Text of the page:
There were 126,776 households in 2018 and an average of 2.90 persons per household. The owner-occupied housing rate was 68.0% and the median gross rent of the county was $1,223. The median homeowner cost with a mortgage was $2,280 and $909 without a mortgage.

The median income for a household from 2014-2018 was $76,716 and the per capita income was $33,472. 11.5% of the county's inhabitants were below the poverty line in 2018.

2020 Census

Orange County Racial Composition[23]
RaceNum.Perc.
White (NH)231,84857.8%
Black or African American (NH)41,34110.3%
Native American (NH)7540.2%
Asian (NH)11,6653%
Pacific Islander (NH)1040.02%
Other/Mixed (NH)25,8546.44%
Hispanic or Latino89,74422.4%

Law and government

The Orange County Government Center in Goshen, N.Y., designed by Paul Rudolph.

Originally, like most New York counties, Orange County was governed by a board of supervisors. Its board consisted of the 20 town supervisors, nine city supervisors elected from the nine wards of the City of Newburgh, and four each elected from the wards of the cities of Middletown and Port Jervis. In 1968, the board adopted a county charter and a reapportionment plan that created the county legislature and executive. The first county executive and legislature were elected in November, 1969 and took office on January 1, 1970. Today, Orange County is still governed by the same charter; residents elect the county executive and a 21-member county legislature elected from 21 single-member districts. There are also several state constitutional positions that are elected, including a sheriff, county clerk and district attorney. Prior to 1 January 2008 four coroners were also elected; however, on that date, the county switched to a medical examiner system.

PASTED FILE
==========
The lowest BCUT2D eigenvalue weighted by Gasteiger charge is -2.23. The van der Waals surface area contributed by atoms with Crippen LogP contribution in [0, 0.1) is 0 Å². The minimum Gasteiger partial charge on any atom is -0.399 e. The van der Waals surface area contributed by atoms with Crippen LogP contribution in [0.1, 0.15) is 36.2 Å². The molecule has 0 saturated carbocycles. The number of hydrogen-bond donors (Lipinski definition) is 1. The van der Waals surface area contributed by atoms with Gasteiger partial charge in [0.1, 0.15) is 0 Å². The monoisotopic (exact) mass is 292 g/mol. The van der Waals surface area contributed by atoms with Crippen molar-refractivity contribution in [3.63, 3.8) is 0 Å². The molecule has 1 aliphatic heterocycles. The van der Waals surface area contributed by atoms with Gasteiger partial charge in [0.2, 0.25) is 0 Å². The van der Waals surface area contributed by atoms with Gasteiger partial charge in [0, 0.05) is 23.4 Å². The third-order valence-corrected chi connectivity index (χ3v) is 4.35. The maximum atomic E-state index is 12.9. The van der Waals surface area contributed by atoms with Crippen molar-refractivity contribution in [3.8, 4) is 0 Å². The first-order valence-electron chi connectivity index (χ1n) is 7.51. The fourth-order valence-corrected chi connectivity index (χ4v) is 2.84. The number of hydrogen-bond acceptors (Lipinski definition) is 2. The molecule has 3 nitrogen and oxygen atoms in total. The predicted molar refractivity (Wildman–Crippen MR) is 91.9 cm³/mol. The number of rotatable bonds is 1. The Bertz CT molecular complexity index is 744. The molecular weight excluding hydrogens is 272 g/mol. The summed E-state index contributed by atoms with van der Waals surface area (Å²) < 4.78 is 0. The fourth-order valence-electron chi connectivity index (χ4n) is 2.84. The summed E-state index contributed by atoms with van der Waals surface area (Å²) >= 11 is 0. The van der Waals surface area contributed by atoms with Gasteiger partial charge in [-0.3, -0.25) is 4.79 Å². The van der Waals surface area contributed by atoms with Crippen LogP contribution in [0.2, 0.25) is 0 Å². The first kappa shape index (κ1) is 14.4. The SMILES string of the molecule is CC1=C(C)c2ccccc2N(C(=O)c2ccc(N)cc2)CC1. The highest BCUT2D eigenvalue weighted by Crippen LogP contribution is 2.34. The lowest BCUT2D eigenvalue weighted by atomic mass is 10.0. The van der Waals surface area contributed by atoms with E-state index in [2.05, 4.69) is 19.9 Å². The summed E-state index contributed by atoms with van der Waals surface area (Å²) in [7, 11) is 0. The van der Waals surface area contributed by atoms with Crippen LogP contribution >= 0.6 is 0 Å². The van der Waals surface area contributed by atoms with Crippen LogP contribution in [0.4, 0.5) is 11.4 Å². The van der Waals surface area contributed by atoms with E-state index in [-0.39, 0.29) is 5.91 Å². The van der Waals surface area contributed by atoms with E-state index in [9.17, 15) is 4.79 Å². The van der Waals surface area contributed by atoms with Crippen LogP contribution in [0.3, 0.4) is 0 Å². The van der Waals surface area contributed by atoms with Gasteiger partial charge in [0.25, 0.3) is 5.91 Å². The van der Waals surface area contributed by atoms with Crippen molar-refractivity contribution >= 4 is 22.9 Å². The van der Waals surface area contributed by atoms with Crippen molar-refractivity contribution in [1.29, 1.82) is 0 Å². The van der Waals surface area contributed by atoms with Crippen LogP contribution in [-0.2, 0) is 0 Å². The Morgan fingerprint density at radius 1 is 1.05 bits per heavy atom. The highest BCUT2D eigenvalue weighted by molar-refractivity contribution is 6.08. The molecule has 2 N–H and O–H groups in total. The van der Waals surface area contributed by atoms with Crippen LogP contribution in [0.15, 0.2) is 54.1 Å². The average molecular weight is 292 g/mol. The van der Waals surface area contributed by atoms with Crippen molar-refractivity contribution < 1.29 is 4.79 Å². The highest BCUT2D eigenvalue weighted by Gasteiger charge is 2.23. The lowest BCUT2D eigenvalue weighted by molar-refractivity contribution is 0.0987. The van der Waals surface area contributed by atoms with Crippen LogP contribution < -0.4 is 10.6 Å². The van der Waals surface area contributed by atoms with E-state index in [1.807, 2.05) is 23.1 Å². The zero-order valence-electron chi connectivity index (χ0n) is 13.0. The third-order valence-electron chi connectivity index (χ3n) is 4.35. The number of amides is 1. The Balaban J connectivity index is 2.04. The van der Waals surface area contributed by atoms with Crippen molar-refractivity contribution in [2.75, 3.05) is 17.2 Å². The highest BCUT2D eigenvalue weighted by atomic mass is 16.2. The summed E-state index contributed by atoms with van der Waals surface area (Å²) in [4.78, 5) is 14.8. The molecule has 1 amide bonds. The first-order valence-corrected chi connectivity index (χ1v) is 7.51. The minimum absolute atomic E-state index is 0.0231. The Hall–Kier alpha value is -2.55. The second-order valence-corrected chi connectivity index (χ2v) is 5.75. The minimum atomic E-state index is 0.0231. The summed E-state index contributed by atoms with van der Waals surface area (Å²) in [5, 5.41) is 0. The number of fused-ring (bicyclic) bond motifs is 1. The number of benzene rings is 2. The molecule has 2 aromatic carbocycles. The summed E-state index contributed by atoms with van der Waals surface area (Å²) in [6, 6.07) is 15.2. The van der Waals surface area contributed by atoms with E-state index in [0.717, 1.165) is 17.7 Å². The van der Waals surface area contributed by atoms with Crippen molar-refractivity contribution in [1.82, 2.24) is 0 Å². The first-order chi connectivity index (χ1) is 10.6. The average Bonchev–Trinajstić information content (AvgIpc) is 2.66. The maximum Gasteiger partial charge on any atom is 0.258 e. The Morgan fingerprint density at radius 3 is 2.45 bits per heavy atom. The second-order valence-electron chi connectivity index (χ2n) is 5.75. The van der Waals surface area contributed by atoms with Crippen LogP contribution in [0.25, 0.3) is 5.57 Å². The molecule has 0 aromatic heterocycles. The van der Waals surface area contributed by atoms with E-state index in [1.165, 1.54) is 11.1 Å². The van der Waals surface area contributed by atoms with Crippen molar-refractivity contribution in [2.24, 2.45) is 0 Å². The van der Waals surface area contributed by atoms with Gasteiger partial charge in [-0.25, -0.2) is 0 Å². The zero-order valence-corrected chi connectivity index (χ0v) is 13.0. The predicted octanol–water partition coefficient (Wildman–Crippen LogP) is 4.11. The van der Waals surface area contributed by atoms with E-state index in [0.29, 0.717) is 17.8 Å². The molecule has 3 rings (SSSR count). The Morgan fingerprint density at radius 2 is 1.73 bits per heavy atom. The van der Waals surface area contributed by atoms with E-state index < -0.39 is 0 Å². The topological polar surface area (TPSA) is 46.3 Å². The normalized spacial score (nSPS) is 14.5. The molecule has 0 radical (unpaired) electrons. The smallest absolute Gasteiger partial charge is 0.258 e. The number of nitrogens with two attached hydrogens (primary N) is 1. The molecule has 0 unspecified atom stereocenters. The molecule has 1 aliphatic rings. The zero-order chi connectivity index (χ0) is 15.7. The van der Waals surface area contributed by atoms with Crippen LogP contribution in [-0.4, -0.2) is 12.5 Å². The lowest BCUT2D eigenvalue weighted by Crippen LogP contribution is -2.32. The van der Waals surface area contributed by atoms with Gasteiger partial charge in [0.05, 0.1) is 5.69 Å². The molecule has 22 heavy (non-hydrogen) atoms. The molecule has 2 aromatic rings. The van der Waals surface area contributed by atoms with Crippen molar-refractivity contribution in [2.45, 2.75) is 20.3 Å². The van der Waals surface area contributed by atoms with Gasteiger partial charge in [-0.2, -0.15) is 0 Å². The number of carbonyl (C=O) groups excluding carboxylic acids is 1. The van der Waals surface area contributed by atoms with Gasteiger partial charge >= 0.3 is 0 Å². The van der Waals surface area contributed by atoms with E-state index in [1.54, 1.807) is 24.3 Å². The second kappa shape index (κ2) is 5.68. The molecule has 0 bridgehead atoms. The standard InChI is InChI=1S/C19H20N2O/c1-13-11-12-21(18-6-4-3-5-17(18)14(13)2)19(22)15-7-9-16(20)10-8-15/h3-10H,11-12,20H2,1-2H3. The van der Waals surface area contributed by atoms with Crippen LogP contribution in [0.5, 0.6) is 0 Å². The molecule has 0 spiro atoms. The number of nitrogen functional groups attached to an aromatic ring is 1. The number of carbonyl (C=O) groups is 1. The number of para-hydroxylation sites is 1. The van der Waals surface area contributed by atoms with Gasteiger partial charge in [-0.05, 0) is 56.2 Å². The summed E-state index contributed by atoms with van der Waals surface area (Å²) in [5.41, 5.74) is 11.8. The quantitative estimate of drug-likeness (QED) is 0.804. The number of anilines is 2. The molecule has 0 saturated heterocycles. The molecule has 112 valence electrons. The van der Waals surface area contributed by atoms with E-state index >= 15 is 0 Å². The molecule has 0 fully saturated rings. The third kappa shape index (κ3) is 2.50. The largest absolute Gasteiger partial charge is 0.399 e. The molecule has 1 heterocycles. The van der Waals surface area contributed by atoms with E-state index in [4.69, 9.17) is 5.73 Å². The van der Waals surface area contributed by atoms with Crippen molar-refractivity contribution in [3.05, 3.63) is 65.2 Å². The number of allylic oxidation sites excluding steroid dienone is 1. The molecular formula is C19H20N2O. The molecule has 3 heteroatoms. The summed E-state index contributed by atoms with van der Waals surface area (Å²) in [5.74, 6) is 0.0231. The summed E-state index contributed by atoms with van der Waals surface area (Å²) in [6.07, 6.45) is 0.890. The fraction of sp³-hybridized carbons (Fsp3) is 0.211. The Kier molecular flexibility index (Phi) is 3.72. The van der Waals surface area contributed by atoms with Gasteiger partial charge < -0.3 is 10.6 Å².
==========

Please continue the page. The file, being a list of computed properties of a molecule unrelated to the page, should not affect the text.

The current county officers are:

  • County Executive: Steven M. Neuhaus (Republican)
  • County Clerk: Kelly A. Eskew (Republican)
  • Sheriff: Carl E. DuBois (Republican)
  • District Attorney: David M. Hoovler (Republican)

The County Legislature and its previous board of supervisors were long dominated by the Republican Party. However, since the late 20th century, the Democrats have closed the gap. During 2008 and 2009 the legislature was evenly split between 10 Republicans, 10 Democrats, and 1 Independence Party member. In 2009, the legislature had its first Democratic chairman elected when one member of the Republican caucus voted alongside the 10 Democratic members to elect Roxanne Donnery (D-Highlands/Woodbury) to the post. At the November 2009 election, several Democratic incumbents were defeated. As of the convening of the legislature on January 1, 2022, there are 14 Republicans, 6 Democrats, and 1 Independence member.

Orange County Executives
NamePartyTerm
Louis V. MillsRepublicanJanuary 1, 1970 – December 31, 1977
Louis C. HeimbachRepublicanJanuary 1, 1978 – December 31, 1989
Mary M. McPhillipsDemocraticJanuary 1, 1990 – December 31, 1993
Joseph G. RampeRepublicanJanuary 1, 1994 – December 31, 2001
Edward A. DianaRepublicanJanuary 1, 2002 – December 31, 2013
Steven M. NeuhausRepublicanJanuary 1, 2014 – Present
Orange County Legislature
DistrictLegislatorPartyResidence
1Michael AmoIndependenceCentral Valley
2Janet SutherlandRepublican
3Paul RuszkiewiczRepublicanPine Island
4Kevindaryán LujánDemocraticNewburgh
5Katie Bonelli chairwomanRepublicanBlooming Grove
6Genesis RamosDemocratic
7Peter TuohyRepublican
8Barry J. CheneyRepublicanWarwick
9L. Stephen BresciaRepublicanMontgomery
10Glenn R. EhlersRepublicanChester
11Kathy StegengaRepublican
12Kevin HinesRepublicanCornwall
13Thomas J. Faggione majority leaderRepublicanDeerpark
14Laurie R. TautelDemocratic